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Carbon Dioxide, a Solvent and Synthon for Green Chemistry

Ballivet-Tkatchenko, D and Camy, Séverine and Condoret, Jean-Stéphane Carbon Dioxide, a Solvent and Synthon for Green Chemistry. (2005) In: Environmental Chemistry. Springer, pp. 541-552. ISBN 978-3-540-26531-3

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Official URL: http://dx.doi.org/10.1007/b137751

Abstract

Carbon dioxide is a renewable resource of carbon when we consider the reuse of existing CO2 as a carbon source for producing chemicals. The development of new applications is of major interest from the point of view of carbon dioxide sequestration and within the scope of green chemistry. For example, using CO2 instead of CO or COCl2 for chemical synthesis constitutes an attractive alternative avoiding hazardous and toxic reactants. However, it has the lowest chemical reactivity, which is a serious drawback for its transformation. Supercritical CO2 as a reaction medium offers the opportunity to replace conventional organic solvents. Its benign nature, easy handling and availability, non volatile emitting, and the relatively low critical point (Pc = 73.8 bar, Tc = 31 °C) are particularly interesting for catalytic applications in chemical synthesis, over a wide range of temperatures and pressures. The benefits of coupling catalysis and supercritical fluids are both environmental and commercial: less waste and VOCs emission, improved separation and recycling, and enhanced productivity and selectivity. The case study described in this paper concerns the reaction of carbon dioxide with alcohols to afford dialkyl carbonates with special emphasis on dimethyl carbonate. It is of significant interest because the industrial production of this class of compounds, including polycarbonates, carbamates, and polyurethanes, involves phosgene with strong concerns on environmental impact, transport, safety and waste elimination. The future of carbon dioxide in green chemistry, including supercritical applications, is highly linked to the development of basic knowledge, know-how, and tools for the design of catalyst precursors and reactors.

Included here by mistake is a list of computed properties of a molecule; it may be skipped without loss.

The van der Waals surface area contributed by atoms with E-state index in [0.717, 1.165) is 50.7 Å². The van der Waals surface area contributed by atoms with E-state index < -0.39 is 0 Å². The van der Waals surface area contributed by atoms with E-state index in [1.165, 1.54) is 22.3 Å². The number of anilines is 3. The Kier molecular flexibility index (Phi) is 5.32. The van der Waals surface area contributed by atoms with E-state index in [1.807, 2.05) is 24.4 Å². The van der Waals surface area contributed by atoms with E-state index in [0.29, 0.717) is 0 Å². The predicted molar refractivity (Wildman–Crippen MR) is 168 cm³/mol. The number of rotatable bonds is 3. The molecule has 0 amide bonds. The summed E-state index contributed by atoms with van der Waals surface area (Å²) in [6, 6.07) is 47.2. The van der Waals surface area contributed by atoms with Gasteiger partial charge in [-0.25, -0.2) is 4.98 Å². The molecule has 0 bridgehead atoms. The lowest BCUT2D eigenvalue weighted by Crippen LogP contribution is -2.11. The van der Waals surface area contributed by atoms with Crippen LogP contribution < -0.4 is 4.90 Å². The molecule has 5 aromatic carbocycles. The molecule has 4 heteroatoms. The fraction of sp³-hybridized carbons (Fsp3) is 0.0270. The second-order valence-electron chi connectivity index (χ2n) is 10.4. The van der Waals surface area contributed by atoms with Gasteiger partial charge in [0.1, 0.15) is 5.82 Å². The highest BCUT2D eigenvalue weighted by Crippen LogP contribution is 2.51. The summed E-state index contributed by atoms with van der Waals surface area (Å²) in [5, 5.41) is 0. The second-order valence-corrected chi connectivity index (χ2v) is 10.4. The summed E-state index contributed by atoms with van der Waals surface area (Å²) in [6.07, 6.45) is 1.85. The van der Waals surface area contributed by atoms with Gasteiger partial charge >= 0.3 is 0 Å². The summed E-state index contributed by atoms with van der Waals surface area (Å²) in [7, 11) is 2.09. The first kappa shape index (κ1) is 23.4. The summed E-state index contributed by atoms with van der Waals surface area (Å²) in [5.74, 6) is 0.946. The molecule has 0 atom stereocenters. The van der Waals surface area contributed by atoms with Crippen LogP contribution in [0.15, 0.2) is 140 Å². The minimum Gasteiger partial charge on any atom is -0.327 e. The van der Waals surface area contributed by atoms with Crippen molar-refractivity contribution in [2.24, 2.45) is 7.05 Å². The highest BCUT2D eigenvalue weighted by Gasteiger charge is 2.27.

Item Type:Book Section
Additional Information:Thanks to Springer editor. The definitive version is available at http://www.springerlink.com The original PDF of the book chapter can be found at Environmental Chemistry website :http://www.springerlink.com/content/n8078j
Audience (journal):International peer-reviewed journal
Uncontrolled Keywords:
Institution: Université de Toulouse > Institut National Polytechnique de Toulouse - INPT
Université de Toulouse > Université Paul Sabatier-Toulouse III - UPS
French research institutions > Centre National de la Recherche Scientifique - CNRS
Laboratory name:
Laboratoire de Génie Chimique - LGC (Toulouse, France) - Réaction, mélange & séparation (RMS)
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Deposited By: Hélène Dubernard

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